Winter Olympics: Cross-Country Skiing
The sport of the Vikings
Originally, the sport of cross-country skiing was simply one half of the Nordic combined event made popular by the Norwegian ski festivals of the late 1800s.
Separate cross-country-only competitions gained popularity quickly, and two men's events were included at the first Winter Olympic Games in 1924. Cross-country skiing is one of seven winter sports that have been contested at every Winter Games.
The first women's cross-country event, however, was not added until the 1952 Games in Oslo, Norway.
There are two styles of cross-country skiing at the Olympics.
The sprint competition is a single-elimination tournament that begins with 16 skiers grouped into four heats. The top two finishers in each heat advance. The process is repeated until there are four semifinalists competing for the three medals.
The combined pursuit is a classical race followed by a freestyle race.
The mass start event was introduced at the Salt Lake City 2002 Olympic Winter Games. Skiers start simultaneously, lined up in an arrow format, with the best-ranked skiers positioned at the arrow's point. The women's event is 30 km and the men's event is 50 km. The first athlete across the line wins. It is not uncommon for 10 skiers to be fighting for the line, often resulting in a photo finish.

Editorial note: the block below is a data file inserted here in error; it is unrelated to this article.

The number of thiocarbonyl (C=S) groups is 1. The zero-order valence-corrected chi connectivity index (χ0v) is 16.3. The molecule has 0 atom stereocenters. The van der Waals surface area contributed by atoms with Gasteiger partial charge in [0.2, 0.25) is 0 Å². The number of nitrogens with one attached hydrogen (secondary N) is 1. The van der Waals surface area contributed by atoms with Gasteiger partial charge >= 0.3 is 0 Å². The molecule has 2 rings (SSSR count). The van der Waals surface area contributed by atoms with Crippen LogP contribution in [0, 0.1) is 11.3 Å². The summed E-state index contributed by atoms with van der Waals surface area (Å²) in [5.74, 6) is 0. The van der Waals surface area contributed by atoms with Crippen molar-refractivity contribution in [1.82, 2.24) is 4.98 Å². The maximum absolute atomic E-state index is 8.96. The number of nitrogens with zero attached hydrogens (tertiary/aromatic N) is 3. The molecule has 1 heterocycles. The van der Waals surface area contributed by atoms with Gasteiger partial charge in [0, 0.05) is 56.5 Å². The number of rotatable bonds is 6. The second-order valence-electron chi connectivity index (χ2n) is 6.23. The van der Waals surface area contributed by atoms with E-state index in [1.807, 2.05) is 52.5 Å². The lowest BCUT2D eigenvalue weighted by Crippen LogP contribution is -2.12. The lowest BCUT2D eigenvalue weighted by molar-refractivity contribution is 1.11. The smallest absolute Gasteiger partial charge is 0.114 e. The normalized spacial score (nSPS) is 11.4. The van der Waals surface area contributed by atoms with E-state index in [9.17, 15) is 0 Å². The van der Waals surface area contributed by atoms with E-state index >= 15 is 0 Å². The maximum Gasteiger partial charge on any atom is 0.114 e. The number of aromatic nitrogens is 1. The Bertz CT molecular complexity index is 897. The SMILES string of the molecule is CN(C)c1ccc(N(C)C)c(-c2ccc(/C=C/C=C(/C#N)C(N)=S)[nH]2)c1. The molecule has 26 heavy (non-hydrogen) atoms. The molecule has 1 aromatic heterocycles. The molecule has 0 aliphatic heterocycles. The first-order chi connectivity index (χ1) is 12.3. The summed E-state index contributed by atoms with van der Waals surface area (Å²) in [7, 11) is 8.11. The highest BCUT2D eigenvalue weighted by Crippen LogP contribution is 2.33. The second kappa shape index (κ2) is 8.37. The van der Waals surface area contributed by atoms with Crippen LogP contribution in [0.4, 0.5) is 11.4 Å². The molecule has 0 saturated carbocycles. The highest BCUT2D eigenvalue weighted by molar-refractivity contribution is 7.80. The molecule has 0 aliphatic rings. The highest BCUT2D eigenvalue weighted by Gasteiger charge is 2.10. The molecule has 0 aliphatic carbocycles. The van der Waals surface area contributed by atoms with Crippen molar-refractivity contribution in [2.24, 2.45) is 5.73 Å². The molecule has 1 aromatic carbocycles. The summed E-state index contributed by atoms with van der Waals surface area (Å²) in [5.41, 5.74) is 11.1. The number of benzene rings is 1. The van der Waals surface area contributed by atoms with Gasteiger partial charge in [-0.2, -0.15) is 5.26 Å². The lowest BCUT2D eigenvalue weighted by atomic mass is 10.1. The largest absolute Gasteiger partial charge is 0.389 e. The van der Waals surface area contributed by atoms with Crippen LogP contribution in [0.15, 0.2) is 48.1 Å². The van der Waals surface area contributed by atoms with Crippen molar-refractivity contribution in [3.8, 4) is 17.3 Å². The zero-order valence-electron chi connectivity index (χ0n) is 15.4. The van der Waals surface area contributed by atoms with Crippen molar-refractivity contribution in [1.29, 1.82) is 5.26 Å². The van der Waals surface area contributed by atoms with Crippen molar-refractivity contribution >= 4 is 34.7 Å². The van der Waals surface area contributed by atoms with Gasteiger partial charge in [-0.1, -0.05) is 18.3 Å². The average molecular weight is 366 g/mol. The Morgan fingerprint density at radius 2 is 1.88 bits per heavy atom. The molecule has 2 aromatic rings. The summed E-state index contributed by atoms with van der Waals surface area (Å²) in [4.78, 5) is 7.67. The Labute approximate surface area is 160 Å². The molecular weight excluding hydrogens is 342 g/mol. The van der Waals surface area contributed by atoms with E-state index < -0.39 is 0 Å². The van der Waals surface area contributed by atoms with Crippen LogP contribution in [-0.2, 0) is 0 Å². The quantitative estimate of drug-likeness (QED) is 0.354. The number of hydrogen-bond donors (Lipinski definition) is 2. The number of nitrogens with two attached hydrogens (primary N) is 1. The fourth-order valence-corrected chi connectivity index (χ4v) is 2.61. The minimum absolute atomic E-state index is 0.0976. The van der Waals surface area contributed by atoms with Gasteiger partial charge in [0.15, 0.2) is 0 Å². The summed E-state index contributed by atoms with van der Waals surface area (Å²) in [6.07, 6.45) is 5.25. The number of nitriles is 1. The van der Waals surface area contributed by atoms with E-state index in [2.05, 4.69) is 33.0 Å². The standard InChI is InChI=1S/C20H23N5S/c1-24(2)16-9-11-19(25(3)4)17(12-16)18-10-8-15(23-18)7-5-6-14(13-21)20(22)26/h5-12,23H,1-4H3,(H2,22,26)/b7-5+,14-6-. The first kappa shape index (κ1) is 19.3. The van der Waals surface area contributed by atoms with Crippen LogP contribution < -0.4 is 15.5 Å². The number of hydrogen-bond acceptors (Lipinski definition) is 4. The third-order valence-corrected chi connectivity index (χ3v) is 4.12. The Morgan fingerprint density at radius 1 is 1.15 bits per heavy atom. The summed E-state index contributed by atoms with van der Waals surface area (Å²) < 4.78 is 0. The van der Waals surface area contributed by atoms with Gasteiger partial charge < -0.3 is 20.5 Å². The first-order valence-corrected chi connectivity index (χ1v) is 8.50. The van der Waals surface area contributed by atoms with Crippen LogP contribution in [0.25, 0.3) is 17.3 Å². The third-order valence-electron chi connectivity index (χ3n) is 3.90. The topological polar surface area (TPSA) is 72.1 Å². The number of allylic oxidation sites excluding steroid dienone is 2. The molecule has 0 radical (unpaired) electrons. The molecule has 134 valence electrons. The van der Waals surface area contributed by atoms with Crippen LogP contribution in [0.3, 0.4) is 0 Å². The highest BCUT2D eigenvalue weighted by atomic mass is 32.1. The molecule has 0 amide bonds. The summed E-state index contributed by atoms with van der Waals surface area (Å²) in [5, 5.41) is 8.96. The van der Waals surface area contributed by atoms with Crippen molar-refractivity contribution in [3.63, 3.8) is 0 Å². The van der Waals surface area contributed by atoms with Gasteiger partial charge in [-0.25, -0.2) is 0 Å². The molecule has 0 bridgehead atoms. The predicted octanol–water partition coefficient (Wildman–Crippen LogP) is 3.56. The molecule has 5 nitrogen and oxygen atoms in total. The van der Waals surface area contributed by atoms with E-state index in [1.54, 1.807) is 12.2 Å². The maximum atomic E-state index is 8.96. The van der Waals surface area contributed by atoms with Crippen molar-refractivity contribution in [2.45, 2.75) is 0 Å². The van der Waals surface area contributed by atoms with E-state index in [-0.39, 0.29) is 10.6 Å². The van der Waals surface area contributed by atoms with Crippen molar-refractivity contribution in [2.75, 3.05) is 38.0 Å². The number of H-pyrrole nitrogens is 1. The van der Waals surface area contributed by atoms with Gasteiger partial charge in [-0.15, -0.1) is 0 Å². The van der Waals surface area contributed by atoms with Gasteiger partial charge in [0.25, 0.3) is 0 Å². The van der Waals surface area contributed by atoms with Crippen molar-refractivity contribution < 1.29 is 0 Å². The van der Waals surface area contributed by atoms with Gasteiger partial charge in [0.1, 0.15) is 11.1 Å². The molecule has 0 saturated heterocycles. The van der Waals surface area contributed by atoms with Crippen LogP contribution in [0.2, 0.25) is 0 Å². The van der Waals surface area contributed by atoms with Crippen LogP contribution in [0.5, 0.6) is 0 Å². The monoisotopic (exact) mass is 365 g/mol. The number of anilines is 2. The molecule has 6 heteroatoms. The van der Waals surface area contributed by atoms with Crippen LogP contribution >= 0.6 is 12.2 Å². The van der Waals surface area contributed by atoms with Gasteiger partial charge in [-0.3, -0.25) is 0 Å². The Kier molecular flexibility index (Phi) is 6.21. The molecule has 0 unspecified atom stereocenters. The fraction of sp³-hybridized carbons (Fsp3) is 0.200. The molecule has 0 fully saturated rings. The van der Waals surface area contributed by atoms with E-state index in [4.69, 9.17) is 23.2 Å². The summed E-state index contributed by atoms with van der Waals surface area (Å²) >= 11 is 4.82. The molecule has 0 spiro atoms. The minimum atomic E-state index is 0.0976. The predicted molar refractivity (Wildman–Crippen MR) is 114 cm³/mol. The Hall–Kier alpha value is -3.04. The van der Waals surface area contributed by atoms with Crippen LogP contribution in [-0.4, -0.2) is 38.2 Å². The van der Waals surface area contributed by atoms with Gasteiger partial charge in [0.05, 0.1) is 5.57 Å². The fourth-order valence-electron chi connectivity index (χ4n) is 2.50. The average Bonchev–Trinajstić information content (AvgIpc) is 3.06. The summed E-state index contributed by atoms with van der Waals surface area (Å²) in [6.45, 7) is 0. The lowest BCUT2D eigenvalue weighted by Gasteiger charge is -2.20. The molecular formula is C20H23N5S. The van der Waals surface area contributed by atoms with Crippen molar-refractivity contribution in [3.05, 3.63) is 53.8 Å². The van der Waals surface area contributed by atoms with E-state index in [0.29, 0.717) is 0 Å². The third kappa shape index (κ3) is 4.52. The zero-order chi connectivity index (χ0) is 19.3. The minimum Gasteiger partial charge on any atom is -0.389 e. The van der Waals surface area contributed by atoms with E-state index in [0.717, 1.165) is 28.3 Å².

The relay is similar to those run in track and field. Except instead of passing a baton, skiers must simply touch their teammate with their hand to initiate the next leg.
The United States' lone cross-country medal is a silver won by Bill Koch in 1976. Team USA hopes this statistic will change in Sochi 2014. The favorite to win gold is Kikkan Randall, a 31-year-old from Alaska who comes into these Olympics as world champion in the freestyle sprint.
For Sochi 2014, the cross-country events begin the day after Opening Ceremonies, Feb. 8, and will run for the full course of the Games, with the men's mass start on Feb. 23. The cross-country home base will be the Laura Cross-Country Ski and Biathlon Center on Psekhako Ridge in Krasnaya Polyana. The center is named after the turbulent Laura River, which in turn gets its name from a Russian legend about a young girl who, facing life with an old prince, chose death in the river.
—John Gettings Christine Frantz, and Catherine McNiff
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